How People Use Trees For Food And Medicine

Trees are some of the most important and versatile plant resources that humans have used for thousands of years. Trees have been used for food, medicine, building materials, fuel, and have cultural and spiritual significance. The traditional knowledge of using tree has been passed down through generations, often with the help of medicine men and tribal shamans. In this article, titled how people use trees for food and medicine, explores people have used trees in different parts of the world from generation to generation.

Traditional Tree Use North America

Native American cultures have a use for just about every tree that grows on the continent. Maple trees for example, were tapped for its sap to make maple syrup long before European settlers adopted this practice several centuries ago. Tribes around the Great Lakes used birch bark to make baskets, canoes, and even clothing; the leaves used to treat pain and fever. Another tree, the Eastern White Pine was a vital resource for the Mohawk, Huron, Ojibwe and Poyawatomi peoples of the Northeastern United States and Canada. During the winter months, when food was scarce, the inner bark was peeled from the tree and used to make broth or tea. Pine needles where often boiled to make medicinal elixirs that treated a wide range of aliments.

China And Their Trees

In traditional Chinese medicine, Chinese trees have been used for medicinal purposes for over 5,000 years. The bark of the cinnamon tree for example, is still used today to improve circulation and digestion, while the ginkgo tree, which has been imported to the states as a landscape tree, is used to enhance memory and cognitive function. Pine bark and pine needles are used to treat respiratory conditions, and parts of the wolfberry tree is used to boost the immune system.

Central American Tree Use

Mayan and Aztec cultures used tree in traditional medicine and for ceremonies. Archeologists recently discovered that branch of a Ceiba tree fashioned into a stake, was used as a dagger in sacrificial rituals. The Avocado tree, first grown for food by the Mayans, is grown worldwide today due in part to the Spanish importing this tree to Europe and beyond. The bark of the magnolia tree was used to treat respiratory and digestive issues, while the sap of the copal tree was used in religious ceremonies and as incense. The Palo Santo tree, which grows in the region, is believed to have cleansing properties, and is used as a spiritual tool in traditional rituals.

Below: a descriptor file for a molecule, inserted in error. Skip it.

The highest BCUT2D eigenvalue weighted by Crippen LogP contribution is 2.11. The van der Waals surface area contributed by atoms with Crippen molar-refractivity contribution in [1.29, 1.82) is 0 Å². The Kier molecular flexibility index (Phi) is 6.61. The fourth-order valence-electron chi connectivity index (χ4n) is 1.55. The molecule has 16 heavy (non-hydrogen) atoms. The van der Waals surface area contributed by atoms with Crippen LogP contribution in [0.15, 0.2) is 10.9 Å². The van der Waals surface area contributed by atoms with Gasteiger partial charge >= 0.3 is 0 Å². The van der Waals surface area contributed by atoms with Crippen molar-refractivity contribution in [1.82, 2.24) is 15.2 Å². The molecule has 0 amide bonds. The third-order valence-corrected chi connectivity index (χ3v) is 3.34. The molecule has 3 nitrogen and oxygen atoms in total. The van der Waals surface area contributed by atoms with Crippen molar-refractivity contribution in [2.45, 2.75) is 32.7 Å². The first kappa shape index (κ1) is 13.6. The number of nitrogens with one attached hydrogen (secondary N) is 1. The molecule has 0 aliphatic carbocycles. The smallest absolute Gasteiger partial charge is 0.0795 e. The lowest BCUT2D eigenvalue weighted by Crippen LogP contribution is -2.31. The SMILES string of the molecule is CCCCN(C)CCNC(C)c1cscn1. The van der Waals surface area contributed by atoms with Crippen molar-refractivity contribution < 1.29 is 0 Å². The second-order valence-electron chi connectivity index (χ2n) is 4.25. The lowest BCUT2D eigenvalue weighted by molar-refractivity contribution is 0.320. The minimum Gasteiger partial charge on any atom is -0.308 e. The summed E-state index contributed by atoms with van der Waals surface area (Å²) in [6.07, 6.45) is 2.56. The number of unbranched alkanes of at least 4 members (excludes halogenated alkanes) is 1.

Trees In The Middle East

Olive trees, now well know and grown around the world, was first cultivated for food and medicine in the Middle East. The oil of the olive tree has become a staple ingredient in Mediterranean cuisine, used often and unsparingly in a variety of pasta dishes. Olive oil is great for the skin and was used to nourish both skin and muscle in Roman baths. The fig tree rivals the olive tree in importance providing food a high nutrient food source that grows easily, just about everywhere in the region. The date palm, although technically not a tree, is called the tree of life due to its multi-use, storable (when dried like a prune) fruit.

Cultural Use Of Trees In Africa:

The baobab tree, also known as the "tree of life," in Africa is culturally important as a food source and medicinal purposes. Its leaves, fruit, and seeds are all used to prepare traditional meals and saves to treat various skin ulcerations and burns. The bark of the fever tree is boiled and used to treat malaria, while corkwood is a natural remedy for stomach ailments.

Europe People And Their Trees

Early Europeans also made use of trees. The hazelnut tree, for example was an important source of food and the bark of the willow tree used to make aspirin.

Traditional knowledge of tree use has been passed down through generations, often with the help of tribal elders who possessed ancient wisdom and knowledge of natural remedies and cures. These practices have played an important role in helping people adapt and thrive in their natural habitats. Today, as we face pressing global issues like climate change, the destruction of natural ecosystems and loss of biodiversity loss, it is more important than ever to understand and preserve this almost forgotten knowledge and the valuable resources that trees provide.

Medicine Trees, Article Posted May 21, 2023